Weekly Roundup: Moroccan Motorbike Girls, Mexican Women Photographers and More
Hassan Hajjaj ‘Kesh Angels Installation View
NYC Exhibition of the Motorbike Girl Gangs of Morocco
Through March 7, 2014
Taymour Grahne Gallery, NYC
A solo exhibition of work by the Moroccan-born, UK-based artist, Hassan Hajjaj. Marking the artist’s first exhibition in New York, ‘Kesh Angels presents a unique take on the vibrant street culture of Morocco and pays tribute to the biker culture of the young women of Marrakesh in a series of photographs, limited edition objects, an installation, and a video.
NYT Article on New Directions in Contemporary Photography
An interesting read which highlights two new shows, What Is A Photograph? at ICP and A World of Its Own: Photographic Practices in the Studio. Both shows survey recent trends in the making of “constructed” images and artistic practices where the camera has become an optional tool for photographers and photo-based artists.
LATINO/US Cotidiano National Traveling Exhibition & Book
Through February 23, 2014
Museum of Latin American Art (CA)
Literally meaning “everyday life,” Cotidiano is a dynamic look at the rapidly changing nature of the Latino experience in America.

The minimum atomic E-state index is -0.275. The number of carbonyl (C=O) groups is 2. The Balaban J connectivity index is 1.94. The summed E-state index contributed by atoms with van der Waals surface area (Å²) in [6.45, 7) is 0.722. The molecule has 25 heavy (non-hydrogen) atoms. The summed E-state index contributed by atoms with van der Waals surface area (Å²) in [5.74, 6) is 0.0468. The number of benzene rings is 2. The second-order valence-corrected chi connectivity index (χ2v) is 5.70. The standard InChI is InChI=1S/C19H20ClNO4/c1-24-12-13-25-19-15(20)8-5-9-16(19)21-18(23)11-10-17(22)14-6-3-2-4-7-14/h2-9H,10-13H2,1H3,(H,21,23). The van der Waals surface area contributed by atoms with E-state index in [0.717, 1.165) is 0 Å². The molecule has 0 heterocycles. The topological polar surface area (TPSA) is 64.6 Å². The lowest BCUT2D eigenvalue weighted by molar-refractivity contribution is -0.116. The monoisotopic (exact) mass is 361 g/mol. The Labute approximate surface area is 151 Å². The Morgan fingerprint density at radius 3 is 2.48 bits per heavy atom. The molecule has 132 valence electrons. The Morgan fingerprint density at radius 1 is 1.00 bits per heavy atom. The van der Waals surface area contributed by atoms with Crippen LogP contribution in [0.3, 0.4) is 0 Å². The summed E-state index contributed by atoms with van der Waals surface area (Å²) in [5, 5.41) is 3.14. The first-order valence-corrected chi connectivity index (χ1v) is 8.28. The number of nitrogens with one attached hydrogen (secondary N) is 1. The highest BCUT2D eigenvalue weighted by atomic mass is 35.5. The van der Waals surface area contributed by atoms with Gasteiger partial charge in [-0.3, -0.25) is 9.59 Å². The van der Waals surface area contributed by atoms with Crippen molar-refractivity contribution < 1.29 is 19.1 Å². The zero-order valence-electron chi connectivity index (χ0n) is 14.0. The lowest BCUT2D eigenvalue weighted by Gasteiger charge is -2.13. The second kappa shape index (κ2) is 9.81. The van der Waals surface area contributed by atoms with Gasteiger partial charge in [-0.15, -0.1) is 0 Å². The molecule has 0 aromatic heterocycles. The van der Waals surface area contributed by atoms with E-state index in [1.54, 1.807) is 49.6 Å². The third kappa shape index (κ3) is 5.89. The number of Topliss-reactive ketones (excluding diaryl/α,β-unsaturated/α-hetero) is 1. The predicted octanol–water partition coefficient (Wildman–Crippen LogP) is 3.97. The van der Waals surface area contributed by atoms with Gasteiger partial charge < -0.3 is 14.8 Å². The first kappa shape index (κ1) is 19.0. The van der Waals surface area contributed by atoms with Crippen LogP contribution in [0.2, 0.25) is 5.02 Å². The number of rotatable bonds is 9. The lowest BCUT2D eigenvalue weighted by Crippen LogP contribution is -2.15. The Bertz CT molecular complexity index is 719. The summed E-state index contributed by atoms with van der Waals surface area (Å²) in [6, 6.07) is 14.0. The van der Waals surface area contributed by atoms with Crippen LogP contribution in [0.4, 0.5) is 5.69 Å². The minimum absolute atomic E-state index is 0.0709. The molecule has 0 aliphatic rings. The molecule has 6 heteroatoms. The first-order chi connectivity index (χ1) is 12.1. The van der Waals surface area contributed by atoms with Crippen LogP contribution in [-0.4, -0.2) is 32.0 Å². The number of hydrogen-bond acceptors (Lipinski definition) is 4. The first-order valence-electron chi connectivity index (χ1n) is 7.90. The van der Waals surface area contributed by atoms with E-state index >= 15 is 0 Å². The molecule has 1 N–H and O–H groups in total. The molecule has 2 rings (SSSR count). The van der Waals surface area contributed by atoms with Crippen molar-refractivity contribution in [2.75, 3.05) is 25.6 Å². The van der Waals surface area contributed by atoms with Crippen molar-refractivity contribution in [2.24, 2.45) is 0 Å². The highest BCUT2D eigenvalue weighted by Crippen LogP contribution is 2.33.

Lecture with Radcliffe Roye
Tuesday, March 11, 2014 @ 7pm ET
School of Visual Arts (NYC)
With nearly 27,000 followers of his Instagram account, Brooklyn-based documentary photographer Radcliffe Roye is redefining the way in which photographic stories are told.
El Ojo Fino / The Exquisite Eye: Contemporary Women Photographers from Mexico
February 28 – May 25, 2014
Southeast Museum of Photography (FL)
A groundbreaking, traveling exhibition featuring the work of Lola Álvarez Bravo, Kati Horna, Mariana Yampolsky, Graciela Iturbide, Flor Garduño, Yolanda Andrade, Alicia Ahumada, Ángeles Torrejón, and Maya Goded.
Dodge & Burn is a blog dedicated to documenting a more inclusive history of photography and supporting the work of photographers of color with photographer interviews.
This blog is published by visual artist and writer, Qiana Mestrich. For regular updates on diversity in photography history, follow Qiana on Twitter @mestrich, Like the Dodge & Burn Blog page on Facebook or subscribe to Dodge & Burn by email.
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